Wedding photographers in New Mexico are legally barred from discriminating against same-sex couples by refusing to provide them with wedding photo services, the state's highest court has ruled.
The ruling upheld three previous discrimination rulings against Elane Photography of Albuquerque. The studio's owner, Elane Huguenin, was held liable for discrimination in 2008 by the New New Mexico Human Rights Commission (NMHRC) for refusing to photograph the commitment ceremony of plaintiff Vanessa Willock. Huguenin first appealed the ruling first to a New Mexico district court, and then to the New Mexico Court of Appeals. Both courts upheld the NMHRC ruling.
In the latest decision in the case, which was handed down last week, New Mexico State Supreme Court justice Edward L. Chávez wrote: "A commercial photography business that offers its services to the public, thereby increasing its visibility to potential clients, is subject to the anti-discrimination provisions of the [New Mexico Human Rights Act] and must serve same-sex couples on the same basis that it serves opposite-sex couples."
Like the lower courts, the state supreme court rejected Huguenin's arguments that the NMHRA violated her First Amendment rights. Justice Chávez reasoned that the NMHRA doesn't compel Elane Photography "to either speak a government-mandated message or to publish the speech of another."
He also noted that businesses that choose to operate as public accommodations are not obliged to give up their First Amendment rights under state anti-discrimination laws. "They may, for example, post a disclaimer on their website or in their studio advertising that they oppose same-sex marriage but that they comply with applicable anti-discrimination laws."
The case arose in 2006, when Willock contacted Elane Photography about photographing her commitment ceremony. Elane Huguenin responded to Willock by e-mail, saying, "We do not photograph same-sex weddings."
Willock's partner, Misty Pascottini, sent an e-mail to Elane Photography the next day, asking if the studio would photograph her wedding in Ruidoso, New Mexico. Pascottini did not identify herself as Willock's partner. Huguenin responded that she would be willing to travel to photograph Pascottini's wedding, and sent her pricing information.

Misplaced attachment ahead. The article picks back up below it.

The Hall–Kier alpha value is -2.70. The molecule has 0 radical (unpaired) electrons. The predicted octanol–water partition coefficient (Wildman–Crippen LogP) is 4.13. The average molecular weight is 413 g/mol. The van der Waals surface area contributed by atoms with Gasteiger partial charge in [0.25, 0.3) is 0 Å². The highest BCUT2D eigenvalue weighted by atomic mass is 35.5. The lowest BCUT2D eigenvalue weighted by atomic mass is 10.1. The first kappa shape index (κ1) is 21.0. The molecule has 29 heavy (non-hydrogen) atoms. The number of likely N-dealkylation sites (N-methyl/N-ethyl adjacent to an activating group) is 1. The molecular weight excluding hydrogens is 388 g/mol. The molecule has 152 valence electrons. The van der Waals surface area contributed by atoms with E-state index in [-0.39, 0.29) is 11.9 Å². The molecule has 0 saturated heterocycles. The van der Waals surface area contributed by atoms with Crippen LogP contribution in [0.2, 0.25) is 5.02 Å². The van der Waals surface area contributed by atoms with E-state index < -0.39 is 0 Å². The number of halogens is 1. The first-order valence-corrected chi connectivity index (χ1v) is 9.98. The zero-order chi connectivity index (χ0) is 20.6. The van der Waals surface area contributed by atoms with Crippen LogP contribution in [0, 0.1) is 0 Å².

Willock filed a discrimination claim with the NMHRC in December 2006. She sought attorney's fees, but no other damages. The NMHRC finally ruled in Willock's claim in January 2008, and subsequently ordered Elane Photography to pay $6,637.94 in attorney's fees.
One of the central issues of Elane Photography's appeals has been whether New Mexico's anti-discrimination laws force Elane Huguenin, as a business owner, to provide photographs expressing a client's messages even though those messages run counter to Huguenin's beliefs.
Much of Chávez's decision is dedicated to picking away at that argument. He noted that all public accommodations--including florists, cake bakers, and other wedding vendors--are also barred from discriminating against same-sex couples in New Mexico.
Chávez went on to say in his decision that Huguenin had freely chosen to be a wedding photographer, offering her services to the general public--she wasn't forced into it. If she felt too compromised by anti-discrimination laws affecting public accommodations like wedding photo businesses, the judge suggested, she should become a different kind of photographer.
"If Elane Photography took photographs on its own time and sold them at a gallery, or if it was hired by certain clients but did not offer its services to the general public, the law would not apply to Elane Photography’s choice of whom to photograph or not," Chávez wrote.
He also noted Hugeunin wasn't forced to post pictures she shot of same-sex weddings on her web site, or to use them in advertising. And he wrote, "Reasonable observers are unlikely to interpret Elane Photography’s photographs as an endorsement of the photographed events. It is well known to the public that wedding photographers are hired by paying customers and that a photographer may not share the happy couple’s views on issues ranging from the minor (the color scheme, the hors d’oeuvres) to the decidedly major (the religious service, the choice of bride or groom)."
Chávez said that if Huguenin's arguments for a First Amendment exception to public accommodation laws were to prevail, wedding and portrait photographers could "freely discriminate against any protected class." For example, a photographer who was a member of the Ku Klux Klan could "refuse to photograph an African-American customer’s wedding, graduation, newborn child, or other event if the photographer felt that the photographs would cast African-Americans in a positive light or be interpreted as the photographer’s endorsement of African-Americans," he said.
Huguenin was represented by the Alliance Defense Fund. Responding to the New Mexico Supreme Court ruling against Huguenin, ADF attorney Jordan Lorance told The Deseret News of Salt Lake City: "Government-coerced expression is a feature of dictatorships that has no place in a free country."
He added, "Americans are now on notice that the price of doing business is their freedom. We are considering our next steps, including asking the U.S. Supreme Court to right this wrong."